While the day of the small independent bookstore may not yet be over, I find the odds to be so heavily in favor of failure that I almost certainly won't be risking any of my savings in an attempt to live my bookstore dream. I've seen several such ventures open and close in the last two years just in my section of north Houston and, while some of them did appear to be under funded from the start, they seemed to fail more often than not because of the high rents charged to them when their original leases expired.
But thankfully, some brave folks do seem to be surviving, if not necessarily thriving, in their own quests to live the dream.
Back in the dim, distant days of 1997, Amazon.com was just getting its feet wet. That same year, three ambitious Manhattan business people entered waters not easily survived. Cliff Simms, his wife Dorothea von Moltke and Chris Doeblin opened a book shop - Labyrinth Books - near Columbia University in New York City....
Statistics can help to put this bold move into perspective: In 2006, 97 new independent booksellers opened shop in the United States - and more than 100 independent bookstores closed.
Indy proprietors are delighted that the gap is closing.
The new shop didn't go over too well with Yale University, since it introduced direct competition to its designated Barnes & Noble bookseller. Even without Yale's support, Labyrinth Books has weathered the storm. Soon, it might even reach profitability....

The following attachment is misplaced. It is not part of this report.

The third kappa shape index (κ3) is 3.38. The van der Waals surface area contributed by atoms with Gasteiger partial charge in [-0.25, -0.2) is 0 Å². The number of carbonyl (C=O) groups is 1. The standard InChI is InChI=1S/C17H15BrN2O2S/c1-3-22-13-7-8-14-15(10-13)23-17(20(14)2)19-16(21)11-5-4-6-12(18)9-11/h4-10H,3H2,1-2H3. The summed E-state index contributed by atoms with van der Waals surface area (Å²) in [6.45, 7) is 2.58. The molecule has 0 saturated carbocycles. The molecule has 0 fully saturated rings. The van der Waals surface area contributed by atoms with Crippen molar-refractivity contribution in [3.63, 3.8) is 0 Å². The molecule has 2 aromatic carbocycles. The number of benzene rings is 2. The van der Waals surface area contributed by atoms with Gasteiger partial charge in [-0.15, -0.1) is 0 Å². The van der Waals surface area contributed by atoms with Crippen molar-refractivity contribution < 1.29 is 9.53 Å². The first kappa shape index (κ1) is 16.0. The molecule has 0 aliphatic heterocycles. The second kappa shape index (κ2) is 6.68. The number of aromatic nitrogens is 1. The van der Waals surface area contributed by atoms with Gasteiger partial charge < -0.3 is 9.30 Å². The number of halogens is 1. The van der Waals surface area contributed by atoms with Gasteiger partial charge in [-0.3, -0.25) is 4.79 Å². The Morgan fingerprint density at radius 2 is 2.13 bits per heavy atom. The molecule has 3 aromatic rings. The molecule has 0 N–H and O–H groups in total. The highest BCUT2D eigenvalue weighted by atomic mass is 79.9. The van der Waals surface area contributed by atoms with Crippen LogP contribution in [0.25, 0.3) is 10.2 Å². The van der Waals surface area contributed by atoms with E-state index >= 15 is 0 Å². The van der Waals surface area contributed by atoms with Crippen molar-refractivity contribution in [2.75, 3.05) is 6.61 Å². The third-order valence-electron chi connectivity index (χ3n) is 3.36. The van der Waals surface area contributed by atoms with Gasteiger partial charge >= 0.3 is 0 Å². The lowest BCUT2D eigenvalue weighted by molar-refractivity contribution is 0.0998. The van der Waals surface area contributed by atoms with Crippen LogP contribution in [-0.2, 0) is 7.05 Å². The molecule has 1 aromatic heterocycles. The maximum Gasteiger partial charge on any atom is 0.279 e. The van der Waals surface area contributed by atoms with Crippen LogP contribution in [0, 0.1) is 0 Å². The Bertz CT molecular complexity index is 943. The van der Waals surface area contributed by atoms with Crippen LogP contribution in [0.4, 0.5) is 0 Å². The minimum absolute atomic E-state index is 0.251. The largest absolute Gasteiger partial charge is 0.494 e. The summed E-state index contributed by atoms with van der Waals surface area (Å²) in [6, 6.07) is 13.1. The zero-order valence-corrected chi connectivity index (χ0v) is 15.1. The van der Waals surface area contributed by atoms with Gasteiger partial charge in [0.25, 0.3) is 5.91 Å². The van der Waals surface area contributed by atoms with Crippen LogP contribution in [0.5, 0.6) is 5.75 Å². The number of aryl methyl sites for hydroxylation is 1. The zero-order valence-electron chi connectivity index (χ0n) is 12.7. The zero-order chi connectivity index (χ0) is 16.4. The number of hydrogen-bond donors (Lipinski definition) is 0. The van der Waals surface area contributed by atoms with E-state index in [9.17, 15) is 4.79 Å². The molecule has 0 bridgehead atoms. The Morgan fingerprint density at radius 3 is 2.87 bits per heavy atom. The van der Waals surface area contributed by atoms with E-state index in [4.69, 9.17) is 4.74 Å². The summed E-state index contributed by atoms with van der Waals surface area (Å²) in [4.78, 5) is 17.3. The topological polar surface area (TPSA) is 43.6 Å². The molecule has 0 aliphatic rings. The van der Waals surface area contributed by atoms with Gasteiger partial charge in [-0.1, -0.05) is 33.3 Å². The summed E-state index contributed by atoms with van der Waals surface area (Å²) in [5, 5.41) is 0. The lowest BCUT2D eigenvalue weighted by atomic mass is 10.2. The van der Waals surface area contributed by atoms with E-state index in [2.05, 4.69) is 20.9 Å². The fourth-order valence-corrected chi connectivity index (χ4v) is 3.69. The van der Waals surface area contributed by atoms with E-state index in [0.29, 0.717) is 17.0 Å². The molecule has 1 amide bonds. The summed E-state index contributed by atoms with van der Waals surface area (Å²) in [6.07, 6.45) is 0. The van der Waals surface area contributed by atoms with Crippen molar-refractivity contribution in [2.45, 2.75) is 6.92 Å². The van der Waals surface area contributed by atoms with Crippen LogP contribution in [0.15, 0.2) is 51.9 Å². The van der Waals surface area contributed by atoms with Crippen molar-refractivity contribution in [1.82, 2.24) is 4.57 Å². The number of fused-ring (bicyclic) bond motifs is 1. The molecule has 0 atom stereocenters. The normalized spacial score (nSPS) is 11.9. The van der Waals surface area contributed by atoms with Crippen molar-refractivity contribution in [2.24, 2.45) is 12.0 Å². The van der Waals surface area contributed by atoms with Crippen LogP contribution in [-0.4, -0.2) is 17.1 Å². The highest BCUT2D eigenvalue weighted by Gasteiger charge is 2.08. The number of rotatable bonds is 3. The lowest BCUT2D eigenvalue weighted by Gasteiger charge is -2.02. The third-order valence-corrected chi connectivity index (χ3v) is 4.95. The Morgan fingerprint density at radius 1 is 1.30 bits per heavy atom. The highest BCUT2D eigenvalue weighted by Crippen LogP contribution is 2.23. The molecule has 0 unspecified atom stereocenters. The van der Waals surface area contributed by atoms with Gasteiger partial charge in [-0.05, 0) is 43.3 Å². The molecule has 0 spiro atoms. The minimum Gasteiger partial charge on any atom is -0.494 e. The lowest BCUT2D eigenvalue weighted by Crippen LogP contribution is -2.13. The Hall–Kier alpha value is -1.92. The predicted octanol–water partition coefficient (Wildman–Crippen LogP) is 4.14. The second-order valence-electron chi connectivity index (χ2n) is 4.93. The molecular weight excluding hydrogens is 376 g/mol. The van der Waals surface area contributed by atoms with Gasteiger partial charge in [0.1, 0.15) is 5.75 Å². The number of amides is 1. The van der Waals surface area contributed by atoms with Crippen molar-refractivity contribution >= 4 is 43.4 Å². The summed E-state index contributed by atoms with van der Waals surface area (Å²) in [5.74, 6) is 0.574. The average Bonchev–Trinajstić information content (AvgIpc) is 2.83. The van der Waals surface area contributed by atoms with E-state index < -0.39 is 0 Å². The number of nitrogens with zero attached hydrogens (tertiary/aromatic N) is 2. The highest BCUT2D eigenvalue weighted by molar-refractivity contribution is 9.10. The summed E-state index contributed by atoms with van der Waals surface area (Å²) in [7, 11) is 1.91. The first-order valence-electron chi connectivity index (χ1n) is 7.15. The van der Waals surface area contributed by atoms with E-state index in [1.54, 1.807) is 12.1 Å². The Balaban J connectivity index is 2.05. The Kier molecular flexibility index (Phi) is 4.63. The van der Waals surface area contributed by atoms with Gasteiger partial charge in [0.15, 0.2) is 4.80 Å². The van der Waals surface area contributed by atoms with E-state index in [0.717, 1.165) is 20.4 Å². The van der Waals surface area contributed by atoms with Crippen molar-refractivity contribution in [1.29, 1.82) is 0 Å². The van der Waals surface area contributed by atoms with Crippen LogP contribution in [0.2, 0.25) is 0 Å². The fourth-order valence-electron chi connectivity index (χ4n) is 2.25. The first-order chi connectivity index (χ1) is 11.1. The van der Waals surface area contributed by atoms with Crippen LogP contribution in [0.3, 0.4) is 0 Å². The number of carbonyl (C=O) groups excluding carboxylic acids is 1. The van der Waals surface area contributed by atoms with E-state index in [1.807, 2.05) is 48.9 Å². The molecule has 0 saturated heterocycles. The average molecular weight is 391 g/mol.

Though a balance sheet scripted in black ink would be nice, co-principal Dorothea von Moltke admits that although it has taken a while to find their footing, business is on the ascendant.
To von Moltke (Yale College '90), "New Haven is a town with rhythms that you have to figure out. Working with the Yale calendar and around events in the city is something we've been working on."
Katie Trumpener, an English and comparative literature professor at Yale, supports independent booksellers such as Labyrinth Books.I honestly do believe that independent bookstores provide a service to their communities that none of the big chain bookstores are capable of providing. In order to survive, independents will have to become part of the community, not just a storefront that rents space there. It is all about service, community goodwill and being much more than just a retailer. My local Barnes & Noble makes an effort in that direction but will forever be limited by what the corporate powers will allow. Now if I could just find a couple of rich partners to bankroll me...
"With a chain bookstore, somebody far away is choosing, somewhat generically, what books will be available to people based on whatever has sold elsewhere," asserts Trumpener. "The independent bookseller has an independent frame of reference and is going to be gearing its stock much more closely to the local community. That is important in providing a framework with books that people might never otherwise come across."